Govt not to coerce Vodafone, Cairn on retro tax case: FM | business | Hindustan Times
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Govt not to coerce Vodafone, Cairn on retro tax case: FM

business Updated: Mar 28, 2016 10:48 IST
Arun Jaitley

India's Finance Minister Arun Jaitley says the government will not coerce companies like Vodafone and Cairn Energy to settle their tax case.(HT Archive)

The government will not “coerce” companies like Vodafone Group and Cairn Energy to avail of its one-time offer to settle their retrospective tax cases and it was for them to take a call on it, Finance Minister Arun Jaitley said on Sunday.

The option before such companies was either to accept the offer of paying principal tax amount and get waiver from interest and penalty, or continue litigation, he said during an interaction with journalists at the PTI office here.

“This is an alternate route which I have suggested. The option is theirs. Nobody is being coerced to accept one route or the other,” he said.

The government, he said, has no issues with companies not wanting to accept the offer and continue litigation. “If they want to continue with the litigation, so be it... the outcome of the litigation will determine (the fate of tax demand).”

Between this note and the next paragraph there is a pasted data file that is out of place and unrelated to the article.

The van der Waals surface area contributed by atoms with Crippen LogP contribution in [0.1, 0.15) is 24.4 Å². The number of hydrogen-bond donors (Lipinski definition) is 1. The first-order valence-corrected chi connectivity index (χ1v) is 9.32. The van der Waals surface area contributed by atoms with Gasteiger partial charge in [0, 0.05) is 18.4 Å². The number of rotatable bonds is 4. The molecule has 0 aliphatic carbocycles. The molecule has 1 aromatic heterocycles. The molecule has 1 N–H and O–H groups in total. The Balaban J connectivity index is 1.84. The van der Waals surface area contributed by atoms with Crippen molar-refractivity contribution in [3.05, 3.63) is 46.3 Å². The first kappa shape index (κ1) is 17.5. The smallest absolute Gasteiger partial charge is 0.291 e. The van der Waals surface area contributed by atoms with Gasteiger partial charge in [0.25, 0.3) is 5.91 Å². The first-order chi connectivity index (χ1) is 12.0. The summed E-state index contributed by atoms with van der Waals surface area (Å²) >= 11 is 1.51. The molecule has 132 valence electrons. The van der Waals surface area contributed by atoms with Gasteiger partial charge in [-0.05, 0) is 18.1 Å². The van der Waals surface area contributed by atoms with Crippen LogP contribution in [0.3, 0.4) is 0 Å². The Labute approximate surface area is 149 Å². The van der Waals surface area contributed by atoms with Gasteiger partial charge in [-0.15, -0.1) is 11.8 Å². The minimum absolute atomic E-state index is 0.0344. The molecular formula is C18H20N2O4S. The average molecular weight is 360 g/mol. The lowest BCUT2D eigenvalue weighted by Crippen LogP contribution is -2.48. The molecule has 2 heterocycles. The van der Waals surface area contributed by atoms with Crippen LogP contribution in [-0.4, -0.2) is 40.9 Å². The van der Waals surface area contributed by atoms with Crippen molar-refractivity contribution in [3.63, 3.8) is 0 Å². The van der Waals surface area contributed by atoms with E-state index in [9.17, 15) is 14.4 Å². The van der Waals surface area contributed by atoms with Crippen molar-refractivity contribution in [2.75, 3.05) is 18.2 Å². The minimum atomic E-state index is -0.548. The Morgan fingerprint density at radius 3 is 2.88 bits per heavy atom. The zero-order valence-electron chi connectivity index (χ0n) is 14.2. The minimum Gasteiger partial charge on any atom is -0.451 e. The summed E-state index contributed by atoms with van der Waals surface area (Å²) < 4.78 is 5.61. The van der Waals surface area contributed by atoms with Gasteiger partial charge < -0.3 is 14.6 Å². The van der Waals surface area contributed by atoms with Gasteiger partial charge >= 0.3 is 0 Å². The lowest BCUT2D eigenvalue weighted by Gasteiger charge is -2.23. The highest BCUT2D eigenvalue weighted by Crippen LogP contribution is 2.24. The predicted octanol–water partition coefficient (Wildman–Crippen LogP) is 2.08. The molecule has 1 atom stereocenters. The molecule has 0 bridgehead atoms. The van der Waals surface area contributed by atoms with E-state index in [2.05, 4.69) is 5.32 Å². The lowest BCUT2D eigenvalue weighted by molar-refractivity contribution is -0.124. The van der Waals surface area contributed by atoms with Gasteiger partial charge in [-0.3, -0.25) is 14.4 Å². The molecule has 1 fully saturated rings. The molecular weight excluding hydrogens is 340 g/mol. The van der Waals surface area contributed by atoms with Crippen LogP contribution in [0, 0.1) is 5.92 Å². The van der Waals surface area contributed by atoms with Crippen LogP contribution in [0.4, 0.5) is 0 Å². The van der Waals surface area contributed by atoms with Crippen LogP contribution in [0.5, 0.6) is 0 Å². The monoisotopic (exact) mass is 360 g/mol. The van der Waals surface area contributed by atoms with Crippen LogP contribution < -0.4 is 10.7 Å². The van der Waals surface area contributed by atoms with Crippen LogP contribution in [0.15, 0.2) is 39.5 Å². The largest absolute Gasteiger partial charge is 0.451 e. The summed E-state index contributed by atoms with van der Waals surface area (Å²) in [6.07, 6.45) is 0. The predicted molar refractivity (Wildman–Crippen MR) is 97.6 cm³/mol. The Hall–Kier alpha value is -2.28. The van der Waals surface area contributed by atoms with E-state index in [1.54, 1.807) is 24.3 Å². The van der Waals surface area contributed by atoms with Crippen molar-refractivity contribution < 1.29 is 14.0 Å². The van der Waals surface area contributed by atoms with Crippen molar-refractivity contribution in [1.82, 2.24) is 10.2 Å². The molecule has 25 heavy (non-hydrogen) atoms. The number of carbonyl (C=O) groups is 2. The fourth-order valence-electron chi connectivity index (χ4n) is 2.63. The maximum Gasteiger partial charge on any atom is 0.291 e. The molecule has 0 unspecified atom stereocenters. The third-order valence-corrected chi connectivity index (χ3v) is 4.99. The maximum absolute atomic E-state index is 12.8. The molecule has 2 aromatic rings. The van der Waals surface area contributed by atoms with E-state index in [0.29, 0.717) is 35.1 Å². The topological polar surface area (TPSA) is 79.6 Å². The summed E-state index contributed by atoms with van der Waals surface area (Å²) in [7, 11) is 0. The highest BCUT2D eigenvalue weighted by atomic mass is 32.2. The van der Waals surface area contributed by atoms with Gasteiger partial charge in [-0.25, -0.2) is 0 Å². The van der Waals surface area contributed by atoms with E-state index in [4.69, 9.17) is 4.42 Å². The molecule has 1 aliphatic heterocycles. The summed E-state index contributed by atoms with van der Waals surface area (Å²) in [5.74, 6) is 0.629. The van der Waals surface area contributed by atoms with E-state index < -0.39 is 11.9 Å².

Asked about the tax notices sent to Vodafone and Cairn last month despite the issue being under arbitration and government commitment not to create fresh demand using retrospective tax law, Jaitley said notice would go if there are pre-existing assessment orders.

“You must accept one thing. That if there are pre- existing assessment orders in existence, obviously notices will go for those, unless those notices are stayed or stuck down.

“And if the concerned officer doesn’t even issue the notice, tomorrow some CAG or CBI will ask him why did he keep sitting on the file? Sending notices and enforcement of notice are two different things,” he said.

UK oil explorer Cairn Energy is facing a tax demand of Rs 10,247 crore on alleged capital gains made in a 2006 business reorganisation it carried out in its India unit before getting it listed. The total tax due after including interest comes over Rs 29,000 crore.

British telecom giant Vodafone is also facing a total of Rs 14,200 crore in tax, interest and penalty over its USD 11-billion acquisition of 67 per cent stake in the mobile- phone business owned by Hutchison Whampoa in 2007.

Both the firms have disputed any tax was due and challenged the demands by initiating international arbitration.